English hospitals cancel non-urgent procedures due to Covid-19

Soaring admissions challenge NHS as country poises for four-week lockdown

UK government chief scientific adviser Patrick Vallance: admits the data has not taken into account the impact of the current tiered system of local restrictions. Photograph:  PRU/AFP

UK government chief scientific adviser Patrick Vallance: admits the data has not taken into account the impact of the current tiered system of local restrictions. Photograph: PRU/AFP

 

Hospitals in England have started cancelling non-urgent elective operations as the number of hospitalised coronavirus patients has risen above 10,000, chief medical officer Chris Whitty has told MPs. Prof Whitty said the number of coronavirus patients in hospital had grown exponentially since September, when it stood just above 500.

“As of today, it’s actually breached 10,000 people in hospital. So I think you don’t need too much modelling to actually tell you you are on an exponential upward curve. What we know, with all epidemics, is that epidemics are either doubling or halving. This is currently doubling,” he said.

“The way you prevent those services being impinged on, and potentially being slowed right down or even in some cases cancelled, is to keep the Covid rates down. If you don’t, then that is going to erode the NHS capacity to do not just the Covid care, but actually the non-Covid care as well.”

Local restrictions

Prof Whitty appeared alongside chief scientific adviser Patrick Vallance before Westminster’s science and technology committee as England prepares to enter a four-week national lockdown on Thursday. Sir Patrick said models projecting up to 4,000 deaths a day during the pandemic’s second wave were not meant to scare people but he admitted that the data had not taken into account the impact of the current tiered system of local restrictions.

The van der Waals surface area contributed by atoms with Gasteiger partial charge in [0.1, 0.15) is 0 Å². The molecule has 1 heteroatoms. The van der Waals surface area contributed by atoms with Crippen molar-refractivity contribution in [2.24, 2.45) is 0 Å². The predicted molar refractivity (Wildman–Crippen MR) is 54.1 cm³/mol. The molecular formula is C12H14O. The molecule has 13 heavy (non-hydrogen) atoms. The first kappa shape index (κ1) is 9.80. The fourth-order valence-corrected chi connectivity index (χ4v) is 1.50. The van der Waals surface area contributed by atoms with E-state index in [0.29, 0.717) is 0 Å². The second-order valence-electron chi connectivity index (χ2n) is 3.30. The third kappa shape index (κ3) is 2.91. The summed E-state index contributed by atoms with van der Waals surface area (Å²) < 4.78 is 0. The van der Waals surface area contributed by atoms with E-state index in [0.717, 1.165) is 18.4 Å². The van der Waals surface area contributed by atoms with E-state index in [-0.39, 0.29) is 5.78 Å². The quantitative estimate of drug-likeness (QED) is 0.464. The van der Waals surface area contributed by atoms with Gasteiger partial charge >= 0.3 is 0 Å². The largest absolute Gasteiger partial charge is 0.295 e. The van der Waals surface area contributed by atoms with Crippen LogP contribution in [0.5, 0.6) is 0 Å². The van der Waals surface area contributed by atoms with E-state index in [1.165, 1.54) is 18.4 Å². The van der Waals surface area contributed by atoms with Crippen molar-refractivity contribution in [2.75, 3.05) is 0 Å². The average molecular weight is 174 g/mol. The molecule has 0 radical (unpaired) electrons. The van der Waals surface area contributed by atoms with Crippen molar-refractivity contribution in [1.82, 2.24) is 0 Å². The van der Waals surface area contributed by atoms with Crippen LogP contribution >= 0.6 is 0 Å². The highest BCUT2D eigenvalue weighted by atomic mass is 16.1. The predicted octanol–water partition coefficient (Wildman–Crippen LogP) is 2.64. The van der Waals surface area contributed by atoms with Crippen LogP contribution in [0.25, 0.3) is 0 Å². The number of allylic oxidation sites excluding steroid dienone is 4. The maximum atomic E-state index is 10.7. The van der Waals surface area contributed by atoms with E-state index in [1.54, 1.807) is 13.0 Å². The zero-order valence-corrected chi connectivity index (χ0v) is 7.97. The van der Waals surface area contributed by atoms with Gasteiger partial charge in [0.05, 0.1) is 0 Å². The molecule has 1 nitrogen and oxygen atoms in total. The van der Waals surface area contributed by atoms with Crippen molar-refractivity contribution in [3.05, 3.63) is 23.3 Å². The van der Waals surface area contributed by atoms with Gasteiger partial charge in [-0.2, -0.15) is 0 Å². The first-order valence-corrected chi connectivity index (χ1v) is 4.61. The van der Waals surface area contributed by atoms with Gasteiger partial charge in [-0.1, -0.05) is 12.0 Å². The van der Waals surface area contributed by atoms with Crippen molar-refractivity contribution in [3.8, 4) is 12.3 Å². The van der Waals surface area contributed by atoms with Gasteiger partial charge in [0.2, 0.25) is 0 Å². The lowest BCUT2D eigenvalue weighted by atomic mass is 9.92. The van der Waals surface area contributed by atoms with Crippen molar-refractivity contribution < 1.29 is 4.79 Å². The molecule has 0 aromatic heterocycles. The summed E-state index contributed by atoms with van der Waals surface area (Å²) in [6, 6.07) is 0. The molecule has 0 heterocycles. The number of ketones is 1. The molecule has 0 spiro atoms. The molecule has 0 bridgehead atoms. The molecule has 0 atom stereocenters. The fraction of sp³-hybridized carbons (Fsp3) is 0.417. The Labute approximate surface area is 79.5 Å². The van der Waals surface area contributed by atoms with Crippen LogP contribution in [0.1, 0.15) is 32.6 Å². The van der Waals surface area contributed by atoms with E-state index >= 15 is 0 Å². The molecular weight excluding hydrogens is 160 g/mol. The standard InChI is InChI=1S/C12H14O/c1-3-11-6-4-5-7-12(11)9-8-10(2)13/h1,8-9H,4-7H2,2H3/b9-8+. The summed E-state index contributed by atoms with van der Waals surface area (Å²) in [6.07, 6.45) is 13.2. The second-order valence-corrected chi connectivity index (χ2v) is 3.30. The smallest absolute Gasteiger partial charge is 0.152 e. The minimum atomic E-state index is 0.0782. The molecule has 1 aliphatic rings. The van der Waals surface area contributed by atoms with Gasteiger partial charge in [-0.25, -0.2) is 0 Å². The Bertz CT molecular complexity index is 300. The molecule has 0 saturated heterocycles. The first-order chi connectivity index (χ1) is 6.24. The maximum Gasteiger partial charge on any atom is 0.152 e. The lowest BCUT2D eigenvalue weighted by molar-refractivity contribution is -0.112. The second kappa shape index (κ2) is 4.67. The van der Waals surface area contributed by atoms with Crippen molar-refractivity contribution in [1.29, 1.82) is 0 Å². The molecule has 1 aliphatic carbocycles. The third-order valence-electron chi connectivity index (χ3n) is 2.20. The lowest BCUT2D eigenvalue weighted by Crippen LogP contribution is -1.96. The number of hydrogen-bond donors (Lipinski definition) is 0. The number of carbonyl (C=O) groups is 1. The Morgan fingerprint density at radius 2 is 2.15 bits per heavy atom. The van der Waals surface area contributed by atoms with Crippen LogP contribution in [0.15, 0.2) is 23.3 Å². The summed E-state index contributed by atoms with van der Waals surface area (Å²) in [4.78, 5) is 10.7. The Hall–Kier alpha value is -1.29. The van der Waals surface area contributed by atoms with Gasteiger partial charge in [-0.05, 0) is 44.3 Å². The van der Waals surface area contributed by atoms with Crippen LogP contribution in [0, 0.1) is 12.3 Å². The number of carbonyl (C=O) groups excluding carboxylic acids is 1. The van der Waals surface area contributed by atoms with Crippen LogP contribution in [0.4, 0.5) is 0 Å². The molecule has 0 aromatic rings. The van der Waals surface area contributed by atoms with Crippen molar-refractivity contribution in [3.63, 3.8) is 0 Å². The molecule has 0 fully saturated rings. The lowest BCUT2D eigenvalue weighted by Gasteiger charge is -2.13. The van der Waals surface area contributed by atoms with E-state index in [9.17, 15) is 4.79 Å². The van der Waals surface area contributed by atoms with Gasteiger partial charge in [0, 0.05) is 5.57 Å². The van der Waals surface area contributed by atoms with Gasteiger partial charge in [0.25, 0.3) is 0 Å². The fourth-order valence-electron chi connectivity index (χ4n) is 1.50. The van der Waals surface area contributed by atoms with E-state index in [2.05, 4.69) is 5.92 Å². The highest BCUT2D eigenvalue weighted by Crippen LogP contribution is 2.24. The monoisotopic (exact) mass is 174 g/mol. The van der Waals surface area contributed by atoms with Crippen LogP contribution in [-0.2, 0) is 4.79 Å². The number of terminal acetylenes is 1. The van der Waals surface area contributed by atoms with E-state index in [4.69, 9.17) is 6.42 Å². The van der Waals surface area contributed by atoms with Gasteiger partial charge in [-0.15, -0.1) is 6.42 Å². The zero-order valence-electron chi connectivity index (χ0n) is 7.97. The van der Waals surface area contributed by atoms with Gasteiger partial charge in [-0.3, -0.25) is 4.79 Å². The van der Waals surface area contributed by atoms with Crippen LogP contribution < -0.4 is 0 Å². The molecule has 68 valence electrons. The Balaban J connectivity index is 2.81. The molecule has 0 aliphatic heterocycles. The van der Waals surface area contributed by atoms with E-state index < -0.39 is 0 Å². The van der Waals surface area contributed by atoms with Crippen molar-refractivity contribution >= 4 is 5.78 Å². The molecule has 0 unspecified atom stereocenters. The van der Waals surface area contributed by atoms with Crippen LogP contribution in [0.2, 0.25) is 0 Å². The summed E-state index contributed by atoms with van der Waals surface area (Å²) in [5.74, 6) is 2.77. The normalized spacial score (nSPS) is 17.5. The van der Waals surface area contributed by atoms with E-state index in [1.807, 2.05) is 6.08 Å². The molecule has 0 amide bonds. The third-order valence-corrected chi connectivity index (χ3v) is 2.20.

“I think I positioned that as a scenario from a couple of weeks ago, based on an assumption to try and get a new reasonable worst-case scenario. And if that didn’t come across then I regret that,” he said.

“Those figures were ones done by major academic groups based on those assumptions and, in the spirit of trying to make sure that things are shared and open, they are the things that we have seen [in the data so far], and it’s important and I think people see that.”

Four weeks

MPs will vote on the lockdown on Wednesday after Boris Johnson promised Conservative backbenchers that the House of Commons would get another vote on what happens after the restrictions end on December 2nd. The prime minister told his cabinet on Tuesday he was confident that four weeks was enough to get the virus’s reproduction rate below one so that the number of coronavirus cases would start to fall.

He acknowledged disquiet on his own back benches over the restrictions but said the lockdown was necessary to prevent the National Health Service from being overwhelmed.

“Let’s be in no doubt none of us came into politics to introduce measures like this. We don’t want to be doing things to repress liberty, we don’t want to do anything to damage our economy, to stop business from going about their lives, to stop anybody from doing what they wanted to do,” he said.

“We have a very clear way ahead. These measures – the crucial thing to understand is that they expire on December 2nd. They come to an end. And we therefore as a government and indeed as a country have a deadline and a target to develop solutions which previously . . . did not exist.”